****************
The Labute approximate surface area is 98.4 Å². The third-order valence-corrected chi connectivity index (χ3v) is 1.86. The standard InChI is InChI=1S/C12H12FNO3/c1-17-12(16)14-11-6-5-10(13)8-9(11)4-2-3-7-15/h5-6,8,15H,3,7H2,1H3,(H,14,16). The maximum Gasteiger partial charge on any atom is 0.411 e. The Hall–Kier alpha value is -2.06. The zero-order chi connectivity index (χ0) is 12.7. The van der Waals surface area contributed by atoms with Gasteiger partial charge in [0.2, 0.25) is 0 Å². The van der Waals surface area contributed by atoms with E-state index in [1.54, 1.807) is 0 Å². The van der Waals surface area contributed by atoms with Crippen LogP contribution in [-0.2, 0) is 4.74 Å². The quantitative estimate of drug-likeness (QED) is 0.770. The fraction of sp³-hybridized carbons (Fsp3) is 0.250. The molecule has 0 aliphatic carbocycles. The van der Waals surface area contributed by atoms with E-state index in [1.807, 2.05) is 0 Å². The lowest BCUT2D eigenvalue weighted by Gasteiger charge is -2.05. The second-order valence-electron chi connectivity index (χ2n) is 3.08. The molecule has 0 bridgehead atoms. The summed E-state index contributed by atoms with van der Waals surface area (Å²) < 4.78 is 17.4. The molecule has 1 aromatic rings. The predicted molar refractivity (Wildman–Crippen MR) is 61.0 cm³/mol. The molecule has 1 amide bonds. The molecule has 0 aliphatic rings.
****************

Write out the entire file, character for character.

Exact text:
The Labute approximate surface area is 98.4 Å². The third-order valence-corrected chi connectivity index (χ3v) is 1.86. The standard InChI is InChI=1S/C12H12FNO3/c1-17-12(16)14-11-6-5-10(13)8-9(11)4-2-3-7-15/h5-6,8,15H,3,7H2,1H3,(H,14,16). The maximum Gasteiger partial charge on any atom is 0.411 e. The Hall–Kier alpha value is -2.06. The zero-order chi connectivity index (χ0) is 12.7. The van der Waals surface area contributed by atoms with Gasteiger partial charge in [0.2, 0.25) is 0 Å². The van der Waals surface area contributed by atoms with E-state index in [1.54, 1.807) is 0 Å². The van der Waals surface area contributed by atoms with Crippen LogP contribution in [-0.2, 0) is 4.74 Å². The quantitative estimate of drug-likeness (QED) is 0.770. The fraction of sp³-hybridized carbons (Fsp3) is 0.250. The molecule has 0 aliphatic carbocycles. The van der Waals surface area contributed by atoms with E-state index in [1.807, 2.05) is 0 Å². The lowest BCUT2D eigenvalue weighted by Gasteiger charge is -2.05. The second-order valence-electron chi connectivity index (χ2n) is 3.08. The molecule has 0 bridgehead atoms. The summed E-state index contributed by atoms with van der Waals surface area (Å²) < 4.78 is 17.4. The molecule has 1 aromatic rings. The predicted molar refractivity (Wildman–Crippen MR) is 61.0 cm³/mol. The molecule has 1 amide bonds. The molecule has 0 aliphatic rings.